Taken for a ride - just because you're a tourist
Going on an overseas holiday?
Be on your guard, as unscrupulous people may leave you a lot poorer.
A 22-year-old Swiss tourist known only as Adrian found out the hard way on Sunday (Oct 4). A cabby illegally charged him HK$8,000 (about S$1,470) for a ride from Hong Kong International Airport to a hotel in Hung Hom.
The fare was about 30 times the usual amount for the journey, a police source said.
A typical fare for the 30km trip, which takes less than half an hour, is about HK$250 to HK$300.
Previously, unscrupulous taxi drivers illegally charged between HK$1,000 and HK$2,000 for similar journeys, the source told South China Morning Post.
The person, who has more than 20 years' experience in the force, added:
"It is the first time I have come across a trip from the airport to Kowloon getting charged HK$8,000. It could be a record."
The tourist became suspicious after entering the hotel and alerted staff there, who helped call the police.
While he did not pursue the case as he had forgotten the taxi's registration number and would be leaving Hong Kong soon, another police source said:
"This type of misconduct could affect Hong Kong's reputation as a tourist destination. The traffic unit will follow up the case."
Here are three infamous cases of overcharging involving Singaporeans.
Vietnamese tourist billed $2,450 for iPhone 6 with warranty
Mr Pham Van Thoai was in tears after he was refused a refund on his iPhone 6 purchase at Mobile Air shop in Sim Lim Square. PHOTO: STOMP
Vietnamese factory worker Pham Van Thoai, who earns about $200 a month, wanted to buy the phone as a birthday present for his girlfriend.
The couple at first asked to pay $950 for an iPhone 6 at the now-defunct Mobile Air shop in Sim Lim Square.
But he failed to closely scrutinise the documents he was asked to sign and a salesman told him that he couldn't take out the phone unless he paid an extra $1,500 for the warranty.
Not knowing what to do, Mr Thoai knelt down and tearfully begged for his money back as the sales staff just laughed at him.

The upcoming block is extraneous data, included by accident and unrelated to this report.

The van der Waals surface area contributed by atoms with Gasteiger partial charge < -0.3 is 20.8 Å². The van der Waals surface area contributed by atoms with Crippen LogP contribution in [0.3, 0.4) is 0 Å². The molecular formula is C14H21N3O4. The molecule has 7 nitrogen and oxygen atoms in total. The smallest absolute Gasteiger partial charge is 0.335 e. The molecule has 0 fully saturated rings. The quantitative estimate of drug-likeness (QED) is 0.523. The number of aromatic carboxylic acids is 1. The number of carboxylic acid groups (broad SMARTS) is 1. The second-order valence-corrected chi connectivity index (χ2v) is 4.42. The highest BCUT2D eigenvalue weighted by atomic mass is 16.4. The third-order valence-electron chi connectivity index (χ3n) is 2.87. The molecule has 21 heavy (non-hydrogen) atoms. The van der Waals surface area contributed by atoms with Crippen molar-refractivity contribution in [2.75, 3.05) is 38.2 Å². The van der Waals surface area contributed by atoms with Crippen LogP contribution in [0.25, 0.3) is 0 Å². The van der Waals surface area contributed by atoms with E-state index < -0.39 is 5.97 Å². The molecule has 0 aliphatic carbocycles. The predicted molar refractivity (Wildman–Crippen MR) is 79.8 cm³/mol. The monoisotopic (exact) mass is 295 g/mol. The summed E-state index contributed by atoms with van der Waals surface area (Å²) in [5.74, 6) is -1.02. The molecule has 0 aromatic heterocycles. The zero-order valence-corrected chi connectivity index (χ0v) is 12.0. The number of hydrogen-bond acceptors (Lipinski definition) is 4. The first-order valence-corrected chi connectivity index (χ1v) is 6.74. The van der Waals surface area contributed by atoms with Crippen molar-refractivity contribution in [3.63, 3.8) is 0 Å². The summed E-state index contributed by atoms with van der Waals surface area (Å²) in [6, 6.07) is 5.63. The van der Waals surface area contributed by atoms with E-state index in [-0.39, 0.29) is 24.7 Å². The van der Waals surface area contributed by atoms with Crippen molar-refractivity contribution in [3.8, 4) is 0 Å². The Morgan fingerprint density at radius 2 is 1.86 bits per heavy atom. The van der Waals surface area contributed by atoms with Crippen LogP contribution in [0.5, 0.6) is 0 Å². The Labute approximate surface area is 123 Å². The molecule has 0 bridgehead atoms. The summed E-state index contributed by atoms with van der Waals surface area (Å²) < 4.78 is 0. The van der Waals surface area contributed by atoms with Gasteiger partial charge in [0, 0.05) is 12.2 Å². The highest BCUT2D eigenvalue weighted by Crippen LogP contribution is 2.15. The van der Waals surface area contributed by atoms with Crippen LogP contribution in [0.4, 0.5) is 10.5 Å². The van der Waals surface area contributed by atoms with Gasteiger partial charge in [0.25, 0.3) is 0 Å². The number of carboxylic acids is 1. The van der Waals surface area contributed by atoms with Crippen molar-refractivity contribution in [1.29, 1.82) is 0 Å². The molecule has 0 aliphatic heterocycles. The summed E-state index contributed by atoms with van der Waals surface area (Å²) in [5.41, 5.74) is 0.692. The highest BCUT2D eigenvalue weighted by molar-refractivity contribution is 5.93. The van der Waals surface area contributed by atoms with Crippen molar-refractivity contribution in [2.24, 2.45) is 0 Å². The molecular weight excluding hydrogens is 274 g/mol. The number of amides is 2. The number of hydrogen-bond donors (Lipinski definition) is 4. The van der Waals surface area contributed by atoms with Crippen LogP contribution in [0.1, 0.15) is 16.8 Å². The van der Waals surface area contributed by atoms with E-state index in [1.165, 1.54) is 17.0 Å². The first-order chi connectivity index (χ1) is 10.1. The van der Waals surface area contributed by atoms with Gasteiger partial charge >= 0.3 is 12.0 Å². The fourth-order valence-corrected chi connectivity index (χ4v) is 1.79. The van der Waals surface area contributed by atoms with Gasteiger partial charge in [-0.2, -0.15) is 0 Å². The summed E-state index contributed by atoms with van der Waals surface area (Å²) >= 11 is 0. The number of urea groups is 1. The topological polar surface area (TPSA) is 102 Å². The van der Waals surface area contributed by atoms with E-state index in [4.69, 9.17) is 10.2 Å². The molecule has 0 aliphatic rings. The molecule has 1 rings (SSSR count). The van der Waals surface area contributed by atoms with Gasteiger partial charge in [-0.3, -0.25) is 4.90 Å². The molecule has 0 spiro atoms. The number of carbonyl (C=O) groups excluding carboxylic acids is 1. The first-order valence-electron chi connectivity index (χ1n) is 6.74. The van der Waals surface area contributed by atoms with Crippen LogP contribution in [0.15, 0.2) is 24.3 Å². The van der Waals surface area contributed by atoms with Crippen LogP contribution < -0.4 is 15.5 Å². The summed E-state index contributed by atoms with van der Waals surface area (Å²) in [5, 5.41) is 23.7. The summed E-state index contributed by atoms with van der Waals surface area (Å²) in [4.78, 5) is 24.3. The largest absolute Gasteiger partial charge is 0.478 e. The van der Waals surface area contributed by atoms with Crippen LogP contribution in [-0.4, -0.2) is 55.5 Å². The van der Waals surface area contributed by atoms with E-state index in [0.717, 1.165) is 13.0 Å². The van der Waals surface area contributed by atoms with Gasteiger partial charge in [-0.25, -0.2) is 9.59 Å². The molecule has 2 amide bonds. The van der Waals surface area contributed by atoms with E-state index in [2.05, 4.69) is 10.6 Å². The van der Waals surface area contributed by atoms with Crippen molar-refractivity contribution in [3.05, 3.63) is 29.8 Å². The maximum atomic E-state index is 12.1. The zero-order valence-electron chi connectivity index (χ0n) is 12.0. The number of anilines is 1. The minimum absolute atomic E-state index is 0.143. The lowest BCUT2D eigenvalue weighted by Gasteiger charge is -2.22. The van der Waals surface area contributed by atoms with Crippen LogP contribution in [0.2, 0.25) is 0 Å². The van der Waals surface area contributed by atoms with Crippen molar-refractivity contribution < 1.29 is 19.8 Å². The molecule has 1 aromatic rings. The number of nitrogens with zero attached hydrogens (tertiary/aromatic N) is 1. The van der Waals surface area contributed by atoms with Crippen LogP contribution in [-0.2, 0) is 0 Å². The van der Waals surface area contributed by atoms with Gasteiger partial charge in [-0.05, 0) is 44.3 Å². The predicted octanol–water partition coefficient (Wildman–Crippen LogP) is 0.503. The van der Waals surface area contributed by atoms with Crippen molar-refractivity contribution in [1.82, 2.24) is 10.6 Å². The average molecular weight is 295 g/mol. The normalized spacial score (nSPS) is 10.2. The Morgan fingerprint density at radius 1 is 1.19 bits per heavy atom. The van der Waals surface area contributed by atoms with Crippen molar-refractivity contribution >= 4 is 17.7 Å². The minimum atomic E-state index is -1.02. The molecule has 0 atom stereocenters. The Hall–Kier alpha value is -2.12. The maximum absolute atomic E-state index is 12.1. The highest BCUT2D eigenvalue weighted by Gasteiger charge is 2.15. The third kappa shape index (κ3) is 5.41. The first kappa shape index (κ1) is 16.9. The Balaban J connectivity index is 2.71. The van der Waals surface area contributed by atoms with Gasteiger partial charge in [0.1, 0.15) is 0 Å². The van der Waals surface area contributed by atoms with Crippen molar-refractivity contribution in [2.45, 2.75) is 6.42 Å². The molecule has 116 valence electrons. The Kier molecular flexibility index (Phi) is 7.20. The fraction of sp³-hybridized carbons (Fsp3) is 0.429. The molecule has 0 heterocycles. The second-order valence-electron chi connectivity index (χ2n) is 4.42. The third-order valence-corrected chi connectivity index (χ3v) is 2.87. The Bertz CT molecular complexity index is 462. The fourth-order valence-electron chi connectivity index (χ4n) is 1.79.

A video clip of him in tears went viral, and the Consumers Association of Singapore intervened, leading to him receiving a partial refund of $400.
Singaporeans raised money for him but Mr Thoai refused to accept all of it, telling Lianhe Zaobao:
"I lost $550. So I will accept only $550 from the donations of kind people. Nothing more.
"I'm grateful for your kindness, but I do not want to take more than what I've lost."
Pricey prawns cost diners $239
Tourists (from left) Sal Rubio, Dewi Rigby and husband Michael Rigby claim they were fleeced. PHOTO: ST FILE
A Newton hawker stall that overcharged a group of American tourists in 2009 was suspended for three months.
The stall assistant from Tanglin Best BBQ Seafood, who had overcharged the visitors, was also barred from working there for a year.
The group of six was billed almost $500 for three seafood dishes which included tiger prawns, four crabs, baby squid, a bun, half a steamed chicken, five bottles of beer and drinks.
The main point of contention was the price of the eight tiger prawns, which was listed on the stall’s signboard as $8 for every 100g.
At $239 for eight prawns, each one would have weighed an average of 375g — something the tourists insisted could not be the case.
They complained to the Singapore Tourism Board and the National Environment Agency took up the case.
$10 cab ride but S'pore delegates told it's $360
Peak hour traffic in Hanoi, Vietnam. PHOTO: ST FILE
Hanoi police arrested a taxi driver who allegedly tried to charge two Interpol delegates from Singapore almost 40 times their fare in 2011.
The man tried to make the Singaporeans pay $360 for a 10km ride which should have cost only about $10, according to Vietnamese news website Tuoi Tre News.
An argument broke out between him and the two passengers, which led to one of them leaving an iPhone 4 in the cab. It was not recovered.
The taxi driver then fled to the southern province of Dak Nong, about 1,000km from Hanoi, to evade arrest.
The Singaporean man and woman were in the Vietnamese capital for the 80th Interpol General Assembly when the incident occurred on Oct 28.
They had taken the taxi back to Hanoi’s National Conference Centre after dinner at a restaurant.
The driver was taken to Hanoi for investigation while the Hanoi Transportation Association investigated the Phu Gia taxi company that he was registered with.
Public transport officials in Vietnam told the media there has been a rise in the number of cases involving cabbies, especially unlicensed ones, overcharging foreigners.
Sources: South China Morning Post, The Straits Times, Lianhe Zaobao